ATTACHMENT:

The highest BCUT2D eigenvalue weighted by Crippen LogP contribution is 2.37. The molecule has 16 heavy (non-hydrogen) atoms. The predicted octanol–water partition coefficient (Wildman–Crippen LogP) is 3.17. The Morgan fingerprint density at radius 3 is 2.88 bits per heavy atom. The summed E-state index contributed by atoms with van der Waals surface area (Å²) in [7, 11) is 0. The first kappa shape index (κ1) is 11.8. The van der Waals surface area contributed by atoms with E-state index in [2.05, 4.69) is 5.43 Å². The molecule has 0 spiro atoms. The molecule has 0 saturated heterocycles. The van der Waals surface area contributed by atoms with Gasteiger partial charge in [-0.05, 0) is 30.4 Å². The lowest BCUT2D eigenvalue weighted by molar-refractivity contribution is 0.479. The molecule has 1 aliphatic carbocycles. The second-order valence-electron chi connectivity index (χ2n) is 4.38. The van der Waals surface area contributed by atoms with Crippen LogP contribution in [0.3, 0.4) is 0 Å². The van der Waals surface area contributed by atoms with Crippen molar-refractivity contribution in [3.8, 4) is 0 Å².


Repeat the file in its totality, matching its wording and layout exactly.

The highest BCUT2D eigenvalue weighted by Crippen LogP contribution is 2.37. The molecule has 16 heavy (non-hydrogen) atoms. The predicted octanol–water partition coefficient (Wildman–Crippen LogP) is 3.17. The Morgan fingerprint density at radius 3 is 2.88 bits per heavy atom. The summed E-state index contributed by atoms with van der Waals surface area (Å²) in [7, 11) is 0. The first kappa shape index (κ1) is 11.8. The van der Waals surface area contributed by atoms with E-state index in [2.05, 4.69) is 5.43 Å². The molecule has 0 spiro atoms. The molecule has 0 saturated heterocycles. The van der Waals surface area contributed by atoms with Gasteiger partial charge in [-0.05, 0) is 30.4 Å². The lowest BCUT2D eigenvalue weighted by molar-refractivity contribution is 0.479. The molecule has 1 aliphatic carbocycles. The second-order valence-electron chi connectivity index (χ2n) is 4.38. The van der Waals surface area contributed by atoms with Crippen LogP contribution in [0.3, 0.4) is 0 Å². The van der Waals surface area contributed by atoms with Crippen molar-refractivity contribution in [3.8, 4) is 0 Å².